Identifying user accounts that automatically perform repetitive tasks is useful for analytics and research, since it makes it possible to focus on the actions of human editors.
Many projects make use of a user group to track and give special permissions to bot accounts. E.g.
user_groups.ug_group = "bot". If Wikimedia communities use this flag consistently, then one could make use of the user_groups table to efficiently identify bot accounts.
Since the bot user group often grants special permissions, some projects remove accounts from the group when they become inactive or the community decides they should no longer be allowed (for example, MiszaBot I and Broadbot on the English Wikipedia). For this reason, it's also important to check if accounts had a bot flag in the past—that is, if
user_former_groups.ufg_group = "bot".
There is also a global bot user right, which is stored in the
Many (most?) bots use usernames containing the string "bot". Wikistats has historically identified as a bot any user whose name contains either of the following:
- "bot" (in any case) followed by anything other than a letter, a digit, or an underscore, including the end of the string (that is, a word boundary )
- "bot" (in any case) preceded and followed by spaces (represented in the dumps by underscores).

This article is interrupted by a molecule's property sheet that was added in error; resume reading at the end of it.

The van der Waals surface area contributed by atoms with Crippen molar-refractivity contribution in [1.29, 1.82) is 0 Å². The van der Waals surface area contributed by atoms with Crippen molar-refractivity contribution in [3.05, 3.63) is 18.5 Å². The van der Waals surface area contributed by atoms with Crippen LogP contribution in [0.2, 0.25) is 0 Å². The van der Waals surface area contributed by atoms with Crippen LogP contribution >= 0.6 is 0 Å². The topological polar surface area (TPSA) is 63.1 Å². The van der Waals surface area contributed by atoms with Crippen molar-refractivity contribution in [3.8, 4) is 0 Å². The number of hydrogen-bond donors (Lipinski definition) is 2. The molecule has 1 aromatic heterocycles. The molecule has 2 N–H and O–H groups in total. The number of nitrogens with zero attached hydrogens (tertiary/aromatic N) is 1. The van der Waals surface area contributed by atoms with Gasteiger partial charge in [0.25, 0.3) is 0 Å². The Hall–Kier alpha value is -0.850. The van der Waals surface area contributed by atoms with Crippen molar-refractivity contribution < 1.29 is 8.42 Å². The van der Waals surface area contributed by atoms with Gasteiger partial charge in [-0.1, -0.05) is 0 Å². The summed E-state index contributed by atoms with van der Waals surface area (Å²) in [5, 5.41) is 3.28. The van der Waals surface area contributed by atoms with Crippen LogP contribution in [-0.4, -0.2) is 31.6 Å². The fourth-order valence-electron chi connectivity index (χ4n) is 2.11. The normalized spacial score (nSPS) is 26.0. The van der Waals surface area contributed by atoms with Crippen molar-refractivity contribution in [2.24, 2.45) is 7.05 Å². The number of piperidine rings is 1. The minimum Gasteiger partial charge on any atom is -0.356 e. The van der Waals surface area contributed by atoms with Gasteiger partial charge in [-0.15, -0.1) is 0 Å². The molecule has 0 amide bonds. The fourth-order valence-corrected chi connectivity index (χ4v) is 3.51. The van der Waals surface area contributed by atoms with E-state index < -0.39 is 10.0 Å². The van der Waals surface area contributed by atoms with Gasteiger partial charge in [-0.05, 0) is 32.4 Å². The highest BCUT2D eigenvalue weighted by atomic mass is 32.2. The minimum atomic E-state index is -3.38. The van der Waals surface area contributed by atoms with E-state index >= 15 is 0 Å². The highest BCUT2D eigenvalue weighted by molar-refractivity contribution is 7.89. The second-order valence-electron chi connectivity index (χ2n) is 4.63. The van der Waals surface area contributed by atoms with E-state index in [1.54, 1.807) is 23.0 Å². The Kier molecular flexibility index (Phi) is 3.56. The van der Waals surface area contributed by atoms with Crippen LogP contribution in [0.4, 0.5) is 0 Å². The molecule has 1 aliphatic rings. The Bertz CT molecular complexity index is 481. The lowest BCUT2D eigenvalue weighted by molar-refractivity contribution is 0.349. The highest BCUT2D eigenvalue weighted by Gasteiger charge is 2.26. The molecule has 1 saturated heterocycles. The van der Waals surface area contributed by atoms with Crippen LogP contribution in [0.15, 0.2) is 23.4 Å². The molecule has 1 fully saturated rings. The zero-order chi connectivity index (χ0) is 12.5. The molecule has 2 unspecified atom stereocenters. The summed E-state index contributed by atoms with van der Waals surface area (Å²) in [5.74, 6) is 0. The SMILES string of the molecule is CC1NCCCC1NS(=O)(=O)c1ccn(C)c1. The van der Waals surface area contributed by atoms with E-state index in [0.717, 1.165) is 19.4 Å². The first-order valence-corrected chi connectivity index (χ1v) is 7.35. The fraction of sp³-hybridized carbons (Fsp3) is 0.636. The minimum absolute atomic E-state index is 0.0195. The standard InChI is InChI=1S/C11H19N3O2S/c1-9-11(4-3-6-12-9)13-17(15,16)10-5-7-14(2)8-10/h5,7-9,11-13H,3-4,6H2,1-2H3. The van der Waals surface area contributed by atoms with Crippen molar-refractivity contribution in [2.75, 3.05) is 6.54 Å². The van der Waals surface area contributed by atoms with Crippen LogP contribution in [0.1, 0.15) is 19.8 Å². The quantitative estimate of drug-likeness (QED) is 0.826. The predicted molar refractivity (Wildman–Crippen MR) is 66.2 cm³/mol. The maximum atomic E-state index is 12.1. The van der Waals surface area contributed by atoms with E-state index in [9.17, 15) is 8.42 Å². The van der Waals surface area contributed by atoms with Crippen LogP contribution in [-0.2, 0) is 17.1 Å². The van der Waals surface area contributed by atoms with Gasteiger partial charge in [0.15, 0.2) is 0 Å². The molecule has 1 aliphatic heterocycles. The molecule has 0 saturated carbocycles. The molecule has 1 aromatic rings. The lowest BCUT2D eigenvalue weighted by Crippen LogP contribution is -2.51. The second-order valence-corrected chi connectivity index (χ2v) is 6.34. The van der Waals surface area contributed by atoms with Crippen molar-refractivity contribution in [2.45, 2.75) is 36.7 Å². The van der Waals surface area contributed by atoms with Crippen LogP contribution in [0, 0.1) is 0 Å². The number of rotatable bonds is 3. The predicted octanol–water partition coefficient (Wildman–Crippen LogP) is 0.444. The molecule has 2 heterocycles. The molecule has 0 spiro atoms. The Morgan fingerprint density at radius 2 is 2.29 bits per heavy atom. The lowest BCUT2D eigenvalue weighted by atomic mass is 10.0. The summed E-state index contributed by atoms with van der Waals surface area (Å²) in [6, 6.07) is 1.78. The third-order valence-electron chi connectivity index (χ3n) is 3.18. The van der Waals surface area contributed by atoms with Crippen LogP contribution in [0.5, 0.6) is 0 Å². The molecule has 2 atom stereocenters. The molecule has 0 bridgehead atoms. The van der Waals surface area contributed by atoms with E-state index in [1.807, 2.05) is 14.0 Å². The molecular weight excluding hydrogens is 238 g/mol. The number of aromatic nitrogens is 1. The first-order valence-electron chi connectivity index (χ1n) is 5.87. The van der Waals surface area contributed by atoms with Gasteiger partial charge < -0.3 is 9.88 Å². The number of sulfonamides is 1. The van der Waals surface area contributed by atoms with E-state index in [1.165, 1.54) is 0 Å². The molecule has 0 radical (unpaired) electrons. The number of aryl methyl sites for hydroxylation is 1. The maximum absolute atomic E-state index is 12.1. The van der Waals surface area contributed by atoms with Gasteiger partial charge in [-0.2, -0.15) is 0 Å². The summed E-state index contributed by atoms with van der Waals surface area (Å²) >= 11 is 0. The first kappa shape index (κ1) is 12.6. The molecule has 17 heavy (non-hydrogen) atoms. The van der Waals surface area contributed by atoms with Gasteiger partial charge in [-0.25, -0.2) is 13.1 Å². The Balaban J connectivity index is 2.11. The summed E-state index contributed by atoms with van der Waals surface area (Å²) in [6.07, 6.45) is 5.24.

In Perl terms:
if (($user =~ /bot\b/i) || ($user =~ /_bot_/i))
Wikistats excludes three users with bot-like names who have contacted the maintainer to say they are not bots: Paucabot, Niabot, and Marbot. There are other false positives (like some users named "Talbot") but adding to this list is not a priority since the effect on the statistics is small. In MariaDB terms, this filter can be applied with the following code:
where convert(user_name using utf8) regexp "bot\\\\b" and user_name not in ("Paucabot", "Niabot", "Marbot")
Only one regular expression is necessary because spaces are not converted to underscores in MariaDB, which means "bot" followed by a space is a word boundary. User names are stored in MariaDB as byte strings, so the regular expression would be case sensitive if they were not transformed into character strings using
Proposals for the future
For analytics and possibly attribution (e.g. see this thread), it would be useful to have a 100% reliable group identifying bots. The bot group does not fit this, since some bots are not in it because they want to appear in RecentChanges. Other wikis may give out the bot group to humans for making repetitive edits (e.g. dealing with a spam flood without clogging RecentChanges). One possibility is the following three groups:
- Group containing all bots, regardless of whether they want to appear in RecentChanges by default. This should not grant any rights.
- Group containing bots that do not want to appear in RecentChanges by default. Has the
- Group (often temporary) for humans that temorarily do not want to appear in RecentChanges by default. Has the
botright. This is sometimes called "flood". See meta:Flood flag and d:Wikidata:Flooders.
For simplicity it would be preferable to standardize this cross-wiki. If not, we should document variations and how to canonicalize it to an editor class for analytics purposes.